Where NASA says, “Failure is not an option,” Scripture starts, “For everyone has sinned (failed); we all fall short of God’s glorious standard” (Romans 3:23)

Where Ricky Bobby in the movie, “Talladega Nights: The Ballad of Ricky Bobby,” says, If you are not first, you’re last,” Jesus says, “So those who are last now will be first then, and those who are first will be last” (Matthew 20:16)

For everyone that tells you, “If you’re not somebody, you are nobody,” the Bible’s clear answer is: “God does not show favouritism” (Romans 2:11) Everyone is a somebody.

God has called us to go against the grain. To be the salt. To be the city on the hill. To be the light of the world.

Some of us walk, talk, read, and tweet like the most spiritual people ever to inhabit the earth. But behind the plastic mask we call “Christianity” is often merely personal modification rather than actual heart transformation. We seek more width than actual depth, and this show can only go on for so long.

Before you were born, you were called to be different. You were given potential for being a world changer. To walk so differently than the world that others will notice. And although being different might sometimes look lonely or unpopular, you must come to see that no matter the circumstances, God is still with you. Why on earth would we continue to cheat ourselves out of God’s love, and try to fill the void with worldly acceptance?

So, I’ve come to understand that my purpose on this earth isn’t to be loved and cherished by everyone around me. My purpose is to share the love of Jesus, show relentless grace, and always be willing to help my neighbour. Surprisingly enough, not everyone likes that. 

If you want to fully embrace the life that Jesus offers, be willing to ignore the opinions of man while you engage in the righteous pursuit of Christ. This will mean discussing touchy subjects. This means not ignoring the truth that most others seems to miss in the situation. It means purposely talk about the tough stuff in order to bring light to a situation that might be drowning in fear and darkness. It will mean swimming upstream while everyone else is floating downstream. However, remember that dead fish float downstream.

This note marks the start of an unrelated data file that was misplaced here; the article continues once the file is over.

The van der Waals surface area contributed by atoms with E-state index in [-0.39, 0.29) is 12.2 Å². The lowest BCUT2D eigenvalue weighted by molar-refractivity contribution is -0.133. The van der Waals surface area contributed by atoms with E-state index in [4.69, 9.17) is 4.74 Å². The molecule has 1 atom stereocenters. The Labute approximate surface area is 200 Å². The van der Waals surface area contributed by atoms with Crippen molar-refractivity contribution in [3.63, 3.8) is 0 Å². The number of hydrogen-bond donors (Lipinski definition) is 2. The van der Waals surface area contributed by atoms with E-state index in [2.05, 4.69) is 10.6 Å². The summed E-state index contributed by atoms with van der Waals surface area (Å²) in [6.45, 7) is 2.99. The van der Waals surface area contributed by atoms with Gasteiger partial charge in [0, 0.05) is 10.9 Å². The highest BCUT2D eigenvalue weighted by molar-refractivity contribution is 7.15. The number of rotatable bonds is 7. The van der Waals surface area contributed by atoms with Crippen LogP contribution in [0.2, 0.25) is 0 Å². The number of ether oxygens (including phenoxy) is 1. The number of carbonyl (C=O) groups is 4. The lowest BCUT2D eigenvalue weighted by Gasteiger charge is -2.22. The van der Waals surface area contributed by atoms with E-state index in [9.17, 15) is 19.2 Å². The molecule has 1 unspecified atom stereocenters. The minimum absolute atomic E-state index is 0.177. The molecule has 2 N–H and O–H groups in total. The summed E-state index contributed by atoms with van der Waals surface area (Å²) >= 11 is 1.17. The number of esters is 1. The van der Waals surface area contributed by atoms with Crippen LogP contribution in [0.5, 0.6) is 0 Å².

If we hide behind smooth words and shallow theology, we are indirectly telling God we are not bold enough to speak the truth. But, as I said earlier, “Since Jesus laid down His life for me, the least I can do is stand up and stand out for Him.”

So, a final question: Do you represent Jesus in a way that reflects timidity, or are you speaking the truth boldly and in love, unshaken by the opinions of others?

It is time to evaluate your life as a believer; your speech, your conduct, your lifestyle. There is no neutrality in the eyes of Jesus. You and I are required to pick a side, no exception. 

The Individual

Guest Blogger – Bill Lewis, apostle and teacher

People, precious people. Individuals, humans, all shapes and sizes, various races, multiple cultures, habits, traditions, all these stirred into one earth. Basically, it is the individual. It is the one soul, one spirit, one body that makes a human being. This human being is birthed, grows an awareness of self and family. The awareness continues to expand to the society that forms their culture. Later the awareness may expand to recognize and appreciate other cultures and individuals of various ethnicities.

The individual becomes aware of life and its progress. Early the individual learns that they will grow, mature, and at some point, die. Some recognize their mortality early. Some do not pay attention to it at all. It is lingering there, but they refuse to look at it. Some just give up and take it as a fact, but one that needs no attention.